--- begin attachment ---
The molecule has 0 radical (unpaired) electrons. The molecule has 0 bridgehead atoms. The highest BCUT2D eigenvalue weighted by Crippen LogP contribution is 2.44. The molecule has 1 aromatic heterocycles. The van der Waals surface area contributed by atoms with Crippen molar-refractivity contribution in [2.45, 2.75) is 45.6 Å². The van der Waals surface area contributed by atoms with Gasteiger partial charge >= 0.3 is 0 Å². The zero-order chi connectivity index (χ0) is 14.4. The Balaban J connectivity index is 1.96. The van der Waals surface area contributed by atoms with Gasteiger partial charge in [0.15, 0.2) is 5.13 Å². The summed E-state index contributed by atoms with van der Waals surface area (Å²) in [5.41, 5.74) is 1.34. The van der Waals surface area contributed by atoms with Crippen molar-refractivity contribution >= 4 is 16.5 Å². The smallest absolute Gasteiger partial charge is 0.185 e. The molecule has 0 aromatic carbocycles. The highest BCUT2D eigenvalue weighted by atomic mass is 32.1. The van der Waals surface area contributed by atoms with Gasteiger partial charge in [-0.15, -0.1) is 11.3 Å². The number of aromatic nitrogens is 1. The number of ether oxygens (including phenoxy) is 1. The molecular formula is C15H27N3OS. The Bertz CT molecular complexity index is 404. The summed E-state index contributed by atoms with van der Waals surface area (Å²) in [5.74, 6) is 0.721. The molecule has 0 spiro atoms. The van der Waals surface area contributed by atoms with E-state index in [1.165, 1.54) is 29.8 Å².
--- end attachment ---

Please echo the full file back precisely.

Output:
The molecule has 0 radical (unpaired) electrons. The molecule has 0 bridgehead atoms. The highest BCUT2D eigenvalue weighted by Crippen LogP contribution is 2.44. The molecule has 1 aromatic heterocycles. The van der Waals surface area contributed by atoms with Crippen molar-refractivity contribution in [2.45, 2.75) is 45.6 Å². The van der Waals surface area contributed by atoms with Gasteiger partial charge >= 0.3 is 0 Å². The zero-order chi connectivity index (χ0) is 14.4. The Balaban J connectivity index is 1.96. The van der Waals surface area contributed by atoms with Gasteiger partial charge in [0.15, 0.2) is 5.13 Å². The summed E-state index contributed by atoms with van der Waals surface area (Å²) in [5.41, 5.74) is 1.34. The van der Waals surface area contributed by atoms with Crippen molar-refractivity contribution >= 4 is 16.5 Å². The smallest absolute Gasteiger partial charge is 0.185 e. The molecule has 0 aromatic carbocycles. The highest BCUT2D eigenvalue weighted by atomic mass is 32.1. The van der Waals surface area contributed by atoms with Gasteiger partial charge in [-0.15, -0.1) is 11.3 Å². The number of aromatic nitrogens is 1. The number of ether oxygens (including phenoxy) is 1. The molecular formula is C15H27N3OS. The Bertz CT molecular complexity index is 404. The summed E-state index contributed by atoms with van der Waals surface area (Å²) in [5.74, 6) is 0.721. The molecule has 0 spiro atoms. The van der Waals surface area contributed by atoms with E-state index in [1.165, 1.54) is 29.8 Å².